Key scientific focus

This UK EPSRC funded project will investigate how human participants innovate haptic exploration behaviours to detect abnormalities in a soft tissue given palpation force constraints. We focus on the application of training medical students to perform physical examinations on patients under constraints imposed by pain expressions conditioned by different gender and culture backgrounds.


The talk by PI, Dr. Thrishantha Nanayakkara in IROS 2020 RoPat workshop

Robo Patient project

Team of investigators

robopatient team


Often primary examination of a patient by a General Practitioner (GP) involves physical examination to estimate the condition of internal organs in the abdomen. Facial expressions during palpation are often used as feedback to test a range of medical hypotheses for diagnosis. This leaves room for possible misinterpretations when the GP finds it difficult to establish a stable understanding about the patient’s background. This is a critical medical interaction challenge in UK where there is diverse gender and culture interactions in both GPs and patients.

Given the task of estimating the most likely value of a variable like the position of a hard formation in a soft tissue; humans (including examining doctors) use various internal and external control action such as variation of finger stiffness, shape and orientation of fingers, variation of indentation, and position and velocity control of fingers. We call this behavioural lensing of haptic information. A deeper understanding of how behavioural lensing happens under constraints is particularly important to improve the quality of training of physicians to develop robust physical examination methods on patients. In the case of examining a patient, behavioural constraints are imposed by pain expressions that can render diverse interpretations depending on the culture and gender context of the interaction between the physician and the patient.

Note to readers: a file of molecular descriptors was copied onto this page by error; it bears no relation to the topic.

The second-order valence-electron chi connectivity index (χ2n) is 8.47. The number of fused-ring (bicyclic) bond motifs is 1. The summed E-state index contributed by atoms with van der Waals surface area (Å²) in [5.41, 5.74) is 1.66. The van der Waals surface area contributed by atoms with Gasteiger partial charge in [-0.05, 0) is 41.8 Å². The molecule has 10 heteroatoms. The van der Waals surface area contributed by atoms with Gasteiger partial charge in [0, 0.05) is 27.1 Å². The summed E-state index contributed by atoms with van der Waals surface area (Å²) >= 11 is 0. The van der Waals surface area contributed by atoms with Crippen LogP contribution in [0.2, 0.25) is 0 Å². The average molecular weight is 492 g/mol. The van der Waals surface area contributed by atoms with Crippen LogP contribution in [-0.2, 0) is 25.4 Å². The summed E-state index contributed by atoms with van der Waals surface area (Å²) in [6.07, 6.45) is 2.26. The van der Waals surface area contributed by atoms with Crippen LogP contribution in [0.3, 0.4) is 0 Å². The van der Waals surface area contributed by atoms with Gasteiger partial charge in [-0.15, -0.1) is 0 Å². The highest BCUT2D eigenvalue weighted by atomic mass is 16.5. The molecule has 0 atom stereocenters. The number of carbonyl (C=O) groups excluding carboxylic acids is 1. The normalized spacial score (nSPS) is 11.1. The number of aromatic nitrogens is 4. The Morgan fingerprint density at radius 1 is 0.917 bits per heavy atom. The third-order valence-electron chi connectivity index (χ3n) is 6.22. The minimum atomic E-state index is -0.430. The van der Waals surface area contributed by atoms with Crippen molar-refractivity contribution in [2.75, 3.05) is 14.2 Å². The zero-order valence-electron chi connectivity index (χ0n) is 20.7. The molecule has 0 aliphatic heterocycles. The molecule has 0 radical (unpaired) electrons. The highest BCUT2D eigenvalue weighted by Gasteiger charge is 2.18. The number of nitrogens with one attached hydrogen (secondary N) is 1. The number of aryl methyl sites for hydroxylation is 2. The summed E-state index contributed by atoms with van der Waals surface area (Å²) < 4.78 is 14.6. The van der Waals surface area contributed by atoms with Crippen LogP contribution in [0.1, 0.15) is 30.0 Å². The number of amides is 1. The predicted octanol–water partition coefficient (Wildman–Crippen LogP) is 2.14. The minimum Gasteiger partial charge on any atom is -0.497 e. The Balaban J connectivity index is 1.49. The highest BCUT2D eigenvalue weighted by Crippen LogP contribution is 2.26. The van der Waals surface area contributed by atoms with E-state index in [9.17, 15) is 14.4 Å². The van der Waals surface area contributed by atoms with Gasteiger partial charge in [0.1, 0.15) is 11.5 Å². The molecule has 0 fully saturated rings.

Robustness of medical examination can be improved by introducing new technology assisted tools during medical education. Clinical sessions in medical training involve demonstrations from an experienced GP trainer on real patients. However, it is difficult to provide a consistent range of examples across different student groups because the lesson depends on the kind of patients available in the ward. On the other hand, patients resent repeated examination by students.

Related publications

Please see section on Haptic Exploration and Multipurpose Soft Sensors

Media and workshops